First introduced in 1959, experts consider the sweat test to be extremely reliable and accurate for diagnosing CF.

There aren't any risks associated with this test, and it's generally not painful or uncomfortable. The sweat test is also appropriate for any age group. It's recommended that infants are at least a few days old so they can produce enough sweat to get accurate results.

Before the Test

According to the Cystic Fibrosis Foundation (CFF), a sweat test should take place within two weeks of when a healthcare provider recommends it. Though there’s not much physical preparation needed on the patient’s part, there is some information that’s helpful to know ahead of the test.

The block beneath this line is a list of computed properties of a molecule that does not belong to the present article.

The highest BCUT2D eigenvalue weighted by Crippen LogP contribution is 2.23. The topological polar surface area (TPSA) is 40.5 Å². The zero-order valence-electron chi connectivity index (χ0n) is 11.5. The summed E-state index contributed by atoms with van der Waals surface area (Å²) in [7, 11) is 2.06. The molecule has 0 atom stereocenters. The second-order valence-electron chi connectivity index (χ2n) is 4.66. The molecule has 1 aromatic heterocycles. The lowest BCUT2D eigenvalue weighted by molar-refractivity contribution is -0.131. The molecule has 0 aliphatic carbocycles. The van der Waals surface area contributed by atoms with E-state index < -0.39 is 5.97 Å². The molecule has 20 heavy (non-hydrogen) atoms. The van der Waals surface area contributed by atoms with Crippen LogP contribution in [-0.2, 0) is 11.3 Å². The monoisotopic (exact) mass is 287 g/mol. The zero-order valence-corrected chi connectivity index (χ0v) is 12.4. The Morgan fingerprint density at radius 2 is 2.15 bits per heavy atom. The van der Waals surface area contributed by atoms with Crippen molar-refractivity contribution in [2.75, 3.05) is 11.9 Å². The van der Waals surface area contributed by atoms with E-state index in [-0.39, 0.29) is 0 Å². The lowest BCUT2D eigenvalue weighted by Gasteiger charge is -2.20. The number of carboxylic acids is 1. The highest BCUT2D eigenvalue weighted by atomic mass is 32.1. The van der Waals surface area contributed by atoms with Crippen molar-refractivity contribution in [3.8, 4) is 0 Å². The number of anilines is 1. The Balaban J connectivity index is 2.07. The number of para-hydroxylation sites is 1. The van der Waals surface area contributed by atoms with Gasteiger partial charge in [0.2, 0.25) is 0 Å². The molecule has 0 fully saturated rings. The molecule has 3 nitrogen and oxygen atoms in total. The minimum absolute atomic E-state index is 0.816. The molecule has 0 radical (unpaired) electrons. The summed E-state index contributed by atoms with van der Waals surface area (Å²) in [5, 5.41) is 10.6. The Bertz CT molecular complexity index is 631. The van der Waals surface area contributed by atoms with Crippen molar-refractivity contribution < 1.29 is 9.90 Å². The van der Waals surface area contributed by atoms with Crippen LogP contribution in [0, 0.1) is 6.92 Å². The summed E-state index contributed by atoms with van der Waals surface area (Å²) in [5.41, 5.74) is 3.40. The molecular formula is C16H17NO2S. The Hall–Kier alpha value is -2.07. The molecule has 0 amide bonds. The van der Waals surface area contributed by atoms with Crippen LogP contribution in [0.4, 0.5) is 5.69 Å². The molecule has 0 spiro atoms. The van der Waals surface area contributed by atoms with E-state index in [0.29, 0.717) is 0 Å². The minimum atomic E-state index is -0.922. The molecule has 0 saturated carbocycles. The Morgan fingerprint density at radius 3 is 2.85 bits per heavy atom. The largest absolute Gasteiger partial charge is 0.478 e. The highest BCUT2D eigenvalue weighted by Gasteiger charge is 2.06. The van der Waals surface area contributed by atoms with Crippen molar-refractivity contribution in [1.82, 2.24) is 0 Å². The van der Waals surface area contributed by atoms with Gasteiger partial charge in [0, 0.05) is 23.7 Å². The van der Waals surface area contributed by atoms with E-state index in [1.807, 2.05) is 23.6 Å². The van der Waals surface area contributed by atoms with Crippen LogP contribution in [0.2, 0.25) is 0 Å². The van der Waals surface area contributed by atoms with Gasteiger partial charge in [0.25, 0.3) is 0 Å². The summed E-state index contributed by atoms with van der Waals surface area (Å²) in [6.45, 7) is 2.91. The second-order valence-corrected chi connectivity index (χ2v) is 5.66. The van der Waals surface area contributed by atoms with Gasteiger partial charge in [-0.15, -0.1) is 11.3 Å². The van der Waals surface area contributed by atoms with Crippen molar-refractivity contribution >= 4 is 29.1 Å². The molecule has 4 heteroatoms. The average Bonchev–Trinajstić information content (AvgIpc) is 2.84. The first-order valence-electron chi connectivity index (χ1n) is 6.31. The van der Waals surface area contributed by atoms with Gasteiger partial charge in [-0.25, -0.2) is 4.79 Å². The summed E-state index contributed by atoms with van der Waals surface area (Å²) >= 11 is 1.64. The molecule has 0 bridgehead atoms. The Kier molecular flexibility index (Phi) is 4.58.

From start to finish, expect to spend more than an hour at the facility. The sweat-collecting portion of the test will take roughly 30 minutes, but there is some setup required. It may also take a bit of time to fill out routine paperwork and wait to be called back to the exam room.


A sweat test typically takes place at a hospital or outpatient health center. CFF recommends CFF-accredited care centers to ensure the accuracy of the results. There are more than 130 of these locations across the country at teaching and community hospitals.

The room setup will look typical of a regular hospital or doctor’s office room, with a place for the patient to sit or lie down and a small electrode device nearby that helps the technician perform the test.

What to Wear